A new business model is needed to move forward towards a circular economy – a model that marries profit and inclusivity. Social enterprise has been looked upon as an entrepreneur’s way of trying to change the world and promote inclusivity. Being more than just a business trend, social entrepreneurship has caught momentum as a way to simultaneously manage a business and elevate the lives of others as well as the environment. Furthermore, technology made it possible for social enterprise to take off in a grand manner. This is because the Internet makes it easier and inexpensive to promote social enterprise, crowdfunding as well as microlending.
Everything begins with education. More and more universities play a prominent role in supporting and developing social enterprises. These academic institutions could develop, for example, bespoke academic social enterprise modules, internships in a social enterprise and guidance for students establishing their own social enterprise.
Social entrepreneurship requires perseverance and careful management of finances as well as passion. It’s a fine balance where too much of one thing can topple the balance as well as minimise the chances of one’s success as a social entrepreneur.
Keeping an eye on the bottom line of the business while being socially responsible is no mean feat. In fact, it has been admitted by many just how difficult it can be.
Sasibai Kimis, founder of Earth Heir commented that social entrepreneurship is a scary journey. They are not only answering to their clients but also to their beneficiaries. The first few years, he didn’t pay himself and lived on his savings. There were many times he wanted to give up but what kept him going is knowing that they are building something for the nation. All businesses in Malaysia should have a do-good component. Social entrepreneurship is a new model for businesses.
Naturally, nothing good comes easy. Although passion is good, but it alone cannot fuel a business.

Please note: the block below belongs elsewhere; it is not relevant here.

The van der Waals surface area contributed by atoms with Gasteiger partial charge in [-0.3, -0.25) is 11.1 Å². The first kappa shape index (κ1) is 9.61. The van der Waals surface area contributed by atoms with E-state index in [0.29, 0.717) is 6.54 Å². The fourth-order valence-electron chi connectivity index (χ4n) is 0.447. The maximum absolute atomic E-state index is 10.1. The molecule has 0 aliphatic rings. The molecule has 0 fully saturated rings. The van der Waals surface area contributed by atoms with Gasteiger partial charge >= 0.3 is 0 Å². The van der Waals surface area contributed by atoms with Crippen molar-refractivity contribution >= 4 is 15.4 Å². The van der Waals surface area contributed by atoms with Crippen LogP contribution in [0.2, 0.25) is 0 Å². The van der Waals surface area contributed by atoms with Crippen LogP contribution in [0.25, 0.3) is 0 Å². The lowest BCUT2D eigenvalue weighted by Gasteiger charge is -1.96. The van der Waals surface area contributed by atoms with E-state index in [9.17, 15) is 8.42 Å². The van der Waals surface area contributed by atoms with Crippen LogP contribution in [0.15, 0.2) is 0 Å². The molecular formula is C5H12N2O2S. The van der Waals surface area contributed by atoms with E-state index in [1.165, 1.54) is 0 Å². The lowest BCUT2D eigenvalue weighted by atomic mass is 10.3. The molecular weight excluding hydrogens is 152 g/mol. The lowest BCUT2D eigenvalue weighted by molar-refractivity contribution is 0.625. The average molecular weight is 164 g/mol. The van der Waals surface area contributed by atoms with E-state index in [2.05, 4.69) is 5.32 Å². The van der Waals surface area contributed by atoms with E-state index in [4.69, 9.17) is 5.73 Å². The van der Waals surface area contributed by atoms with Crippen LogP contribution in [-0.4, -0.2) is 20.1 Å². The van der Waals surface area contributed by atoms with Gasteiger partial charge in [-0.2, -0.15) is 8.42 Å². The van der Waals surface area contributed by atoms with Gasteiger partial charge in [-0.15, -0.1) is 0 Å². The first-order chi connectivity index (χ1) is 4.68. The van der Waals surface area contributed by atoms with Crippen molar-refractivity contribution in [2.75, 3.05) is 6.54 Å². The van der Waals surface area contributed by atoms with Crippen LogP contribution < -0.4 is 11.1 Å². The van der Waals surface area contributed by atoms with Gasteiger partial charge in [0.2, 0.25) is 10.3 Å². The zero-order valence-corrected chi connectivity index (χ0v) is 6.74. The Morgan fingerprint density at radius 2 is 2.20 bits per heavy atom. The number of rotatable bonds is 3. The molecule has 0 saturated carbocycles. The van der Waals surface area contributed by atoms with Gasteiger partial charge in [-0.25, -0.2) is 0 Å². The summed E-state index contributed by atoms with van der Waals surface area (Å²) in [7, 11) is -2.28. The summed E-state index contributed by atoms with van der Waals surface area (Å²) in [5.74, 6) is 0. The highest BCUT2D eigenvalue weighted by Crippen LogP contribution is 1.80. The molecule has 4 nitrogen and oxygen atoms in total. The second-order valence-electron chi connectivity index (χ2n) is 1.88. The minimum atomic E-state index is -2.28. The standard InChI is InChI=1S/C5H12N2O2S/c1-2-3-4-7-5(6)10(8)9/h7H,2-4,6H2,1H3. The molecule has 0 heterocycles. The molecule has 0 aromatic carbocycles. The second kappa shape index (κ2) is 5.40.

According to Joycelyn Lee, long-time social entrepreneur and Co-Founder of Pit Stop Café in Kuala Lumpur, ‘You must be so flexible, nimble on your feet and you must have that blueprint of what you want to achieve. It is not just about passion. You must also have logic.’
UNLEASHING ITS POTENTIAL
It starts with education, and universities have an important role to play by instilling the benefits of social enterprises among students through their teaching.
As observed, there is a mismatch between universities and life of students, and that this is common in many developing countries. To develop university excellence, there need to be training centres to provide technological training among other required skills. Universities should first set the example of being a social enterprise itself and help to bridge this mismatch.
Governments should play a role in the sub-sectors and help to mainstream social entrepreneurship in the education system.
EXAMPLES OF COMMERCIALISING SOCIAL ENTERPRISES
Nurfarini Daing, co-founder of the Youth Trust Foundation in Malaysia, dedicates her time towards supporting youth projects that contributes to nation building. She pointed out that many social enterprise companies faced a social mission drift along the way because they weren’t ready. “It’s important that we’re aware of the balance between our social impact and the business return of investment. There is no real formula to finding this balance,” she said.
Jerryson Abraham Doss, co-founder of Viva Starfish Sdn Bhd in Malaysia, has helped millions of people in need of education. He believed that in order for social work to have an impact it must be continuous. He used to sell bottles of water to earn to help children in their education. He also mentioned that success comes with knowing how to manage your finances and the passion you have about your business. ‘Choose something that’s very close to your heart,’ he advised.
Anand Chowdhary is one of the youngest entrepreneurs. He founded Oswald Labs in 2016 and built a web tool to help people with dyslexia to read. ‘Someone told me how powerful the tool is, and that she used it for her kids and students,’ he said. So, he decided to drop out of school and worked on it, full time. Today, he offers it for free to the public but charges big corporations that can afford to pay.
Social entrepreneurship, though a tough road to travel on, brings deep satisfaction. It isn’t only the positive social impact which it creates but also the recognition for wanting to make a change while contributing to the economy.
Furthermore, in today’s economic climate, social entrepreneurship is the future of business. Therefore, the future of business is purpose.